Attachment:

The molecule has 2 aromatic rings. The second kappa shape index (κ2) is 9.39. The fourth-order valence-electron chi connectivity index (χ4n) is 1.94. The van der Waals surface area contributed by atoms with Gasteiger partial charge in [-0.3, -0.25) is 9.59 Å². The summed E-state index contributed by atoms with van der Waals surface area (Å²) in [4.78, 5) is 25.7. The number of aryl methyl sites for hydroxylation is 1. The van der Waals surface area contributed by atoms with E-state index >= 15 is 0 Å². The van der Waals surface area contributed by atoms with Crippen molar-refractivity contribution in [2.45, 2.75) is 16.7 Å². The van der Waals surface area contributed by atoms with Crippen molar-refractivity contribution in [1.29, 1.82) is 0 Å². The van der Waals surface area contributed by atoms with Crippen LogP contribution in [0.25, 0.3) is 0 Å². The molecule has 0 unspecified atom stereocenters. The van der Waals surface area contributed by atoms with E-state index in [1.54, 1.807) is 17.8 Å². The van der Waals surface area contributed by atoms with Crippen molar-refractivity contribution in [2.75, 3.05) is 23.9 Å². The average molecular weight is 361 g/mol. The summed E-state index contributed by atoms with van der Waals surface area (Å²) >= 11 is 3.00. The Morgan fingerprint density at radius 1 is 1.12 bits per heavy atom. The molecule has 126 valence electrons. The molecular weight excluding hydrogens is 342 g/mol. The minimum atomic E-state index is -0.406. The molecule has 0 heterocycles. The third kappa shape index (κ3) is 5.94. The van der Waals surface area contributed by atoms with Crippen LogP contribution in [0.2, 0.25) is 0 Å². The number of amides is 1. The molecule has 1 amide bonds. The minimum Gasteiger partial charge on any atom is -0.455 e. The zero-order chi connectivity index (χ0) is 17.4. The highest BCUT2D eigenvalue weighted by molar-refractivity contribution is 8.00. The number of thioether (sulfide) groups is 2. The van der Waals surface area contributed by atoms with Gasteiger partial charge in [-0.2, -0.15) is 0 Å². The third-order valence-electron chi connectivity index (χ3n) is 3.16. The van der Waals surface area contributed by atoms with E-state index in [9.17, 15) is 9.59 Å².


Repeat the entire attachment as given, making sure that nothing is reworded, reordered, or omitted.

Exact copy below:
The molecule has 2 aromatic rings. The second kappa shape index (κ2) is 9.39. The fourth-order valence-electron chi connectivity index (χ4n) is 1.94. The van der Waals surface area contributed by atoms with Gasteiger partial charge in [-0.3, -0.25) is 9.59 Å². The summed E-state index contributed by atoms with van der Waals surface area (Å²) in [4.78, 5) is 25.7. The number of aryl methyl sites for hydroxylation is 1. The van der Waals surface area contributed by atoms with E-state index >= 15 is 0 Å². The van der Waals surface area contributed by atoms with Crippen molar-refractivity contribution in [2.45, 2.75) is 16.7 Å². The van der Waals surface area contributed by atoms with Crippen molar-refractivity contribution in [1.29, 1.82) is 0 Å². The van der Waals surface area contributed by atoms with Crippen LogP contribution in [0.25, 0.3) is 0 Å². The molecule has 0 unspecified atom stereocenters. The van der Waals surface area contributed by atoms with E-state index in [1.54, 1.807) is 17.8 Å². The van der Waals surface area contributed by atoms with Crippen molar-refractivity contribution in [2.75, 3.05) is 23.9 Å². The average molecular weight is 361 g/mol. The summed E-state index contributed by atoms with van der Waals surface area (Å²) >= 11 is 3.00. The Morgan fingerprint density at radius 1 is 1.12 bits per heavy atom. The molecule has 126 valence electrons. The molecular weight excluding hydrogens is 342 g/mol. The minimum atomic E-state index is -0.406. The molecule has 0 heterocycles. The third kappa shape index (κ3) is 5.94. The van der Waals surface area contributed by atoms with Crippen LogP contribution in [0.2, 0.25) is 0 Å². The number of amides is 1. The molecule has 1 amide bonds. The minimum Gasteiger partial charge on any atom is -0.455 e. The zero-order chi connectivity index (χ0) is 17.4. The highest BCUT2D eigenvalue weighted by molar-refractivity contribution is 8.00. The number of thioether (sulfide) groups is 2. The van der Waals surface area contributed by atoms with Gasteiger partial charge in [-0.2, -0.15) is 0 Å². The third-order valence-electron chi connectivity index (χ3n) is 3.16. The van der Waals surface area contributed by atoms with E-state index in [9.17, 15) is 9.59 Å².